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Irinotecan Therapy for Small-Cell Lung Cancer

Irinotecan Therapy for Small-Cell Lung Cancer

ABSTRACT: The DNA topoisomerase inhibitor irinotecan (CPT-11, Camptosar) is being evaluated as a novel chemotherapeutic agent that may complement other agents and treatment modalities for small-cell lung cancer (SCLC). Combination chemotherapy is the most effective means of improving the survival of patients with extensive disease, but until recently, no combination demonstrated superior efficacy. In a recent Japanese phase III study, irinotecan in combination with cisplatin significantly improved the survival of previously untreated patients with extensive SCLC compared to standard etoposide/cisplatin therapy (median progression-free survival: 6.9 vs 4.8 months, P = .003; median overall survival: 12.8 vs 9.4 months, I = .002). Two additional phase III trials have been planned in the United States to confirm these results, and to investigate how the administration schedule of irinotecan/cisplatin may be modified to improve its therapeutic index. The results of phase I/II studies have shown that other irinotecan-based combinations demonstrate promising activity in this disease as both first- and second-line therapy. This article reviews the rationale for the use of irinotecan in SCLC, examines key findings from recent clinical studies of irinotecan-based therapy, and discusses how the use of irinotecan in combination with new noncytotoxic anticancer agents can and will be further explored. [ONCOLOGY 16:419-438, 2002]

Small-cell lung cancer (SCLC) accounts for
approximately 20% to 25% of all lung cancer cases and is associated with an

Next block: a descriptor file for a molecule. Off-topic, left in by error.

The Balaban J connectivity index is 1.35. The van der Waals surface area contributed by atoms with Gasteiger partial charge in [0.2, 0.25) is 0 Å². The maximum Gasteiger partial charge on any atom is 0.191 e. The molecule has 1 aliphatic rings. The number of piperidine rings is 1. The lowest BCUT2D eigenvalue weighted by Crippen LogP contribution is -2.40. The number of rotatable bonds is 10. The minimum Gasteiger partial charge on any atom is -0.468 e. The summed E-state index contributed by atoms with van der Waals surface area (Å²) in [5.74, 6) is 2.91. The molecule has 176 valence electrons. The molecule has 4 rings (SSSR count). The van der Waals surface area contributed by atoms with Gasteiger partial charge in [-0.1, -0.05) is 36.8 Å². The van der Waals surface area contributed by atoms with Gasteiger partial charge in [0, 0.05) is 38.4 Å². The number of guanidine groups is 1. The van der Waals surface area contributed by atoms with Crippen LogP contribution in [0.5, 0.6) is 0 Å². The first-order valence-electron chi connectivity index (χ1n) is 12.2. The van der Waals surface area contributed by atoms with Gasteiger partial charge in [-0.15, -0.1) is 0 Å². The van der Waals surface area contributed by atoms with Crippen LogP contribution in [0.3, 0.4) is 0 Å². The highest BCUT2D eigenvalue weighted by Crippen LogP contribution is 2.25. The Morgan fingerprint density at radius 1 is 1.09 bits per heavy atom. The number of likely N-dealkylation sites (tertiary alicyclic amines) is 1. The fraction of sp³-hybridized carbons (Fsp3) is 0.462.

especially poor prognosis, resulting in about 25% of all lung cancer
deaths.[1-3] The disease is characterized by an aggressive clinical course with
early dissemination of regional and distant metastasis. Tumors are initially
chemosensitive but become drug-resistant during treatment.[4] About 30% to 40%
of SCLC patients present with limited-stage disease confined to one hemithorax
and regional lymph nodes without pericardial or pleural effusion.[1] The
majority of patients are initially diagnosed with more advanced and less
treatment-sensitive disease. The 5-year survival for limited-stage SCLC is about
20% to 25% and is negligible for patients with extensive disease.[5]

Combination chemotherapy is the most effective treatment modality for SCLC.
For patients with extensive-stage SCLC, chemotherapy can increase the median
survival from about 1.5 months to 7 to 11 months, with 2-year survival
uncommon.[1,6] Standard chemotherapy regimens for SCLC include CAV
(cyclophosphamide [Cytoxan, Neosar], doxorubicin [Adriamycin], vincristine;
cisplatin (or carboplatin [Paraplatin]) and the DNA topoisomerase II inhibitor
etoposide; or the alternation of these two combinations (eg, CAV followed by
cisplatin/etoposide).[7] For patients with extensive SCLC, etoposide/cisplatin
is most commonly used as first-line treatment. Survival with this regimen is
comparable to that achieved with CAV and other early combinations (median
overall survival: 7 to 11 months), but with a more favorable toxicity
profile.[1]

Over the past 2 decades, randomized clinical trials have established some of
the limits of combination chemotherapy for SCLC in terms of a survival benefit
for patients with extensive disease (Table 1).[8-20] These limits include the
following observations: (1) Improvements have been modest, and no combination
regimen has emerged as consistently superior, either in pre-1990 trials or in
trials of new agents over the past decade; (2) neither high-dose chemotherapy,
increased dose intensity, nor the addition of a third agent (ie, ifosfamide
[Ifex] or paclitaxel) have improved survival; (3) chemotherapy for up to six
treatment cycles is as effective as longer-term treatment or the addition of
maintenance therapy.[3,7,21-24]

Several new agents, including carboplatin, ifosfamide, and the taxanes, have
been shown to be active against SCLC but have not produced an improvement in
overall survival (Table 1).[7] Among the most active to date has been the
topoisomerase I inhibitor irinotecan (CPT-11, Camptosar).[25] This review
focuses on first- and second-line treatment of extensive SCLC with
irinotecan-containing regimens.

Mechanism of Action and Preclinical Activity

Irinotecan hydrochloride is a semisynthetic derivative of the plant alkaloid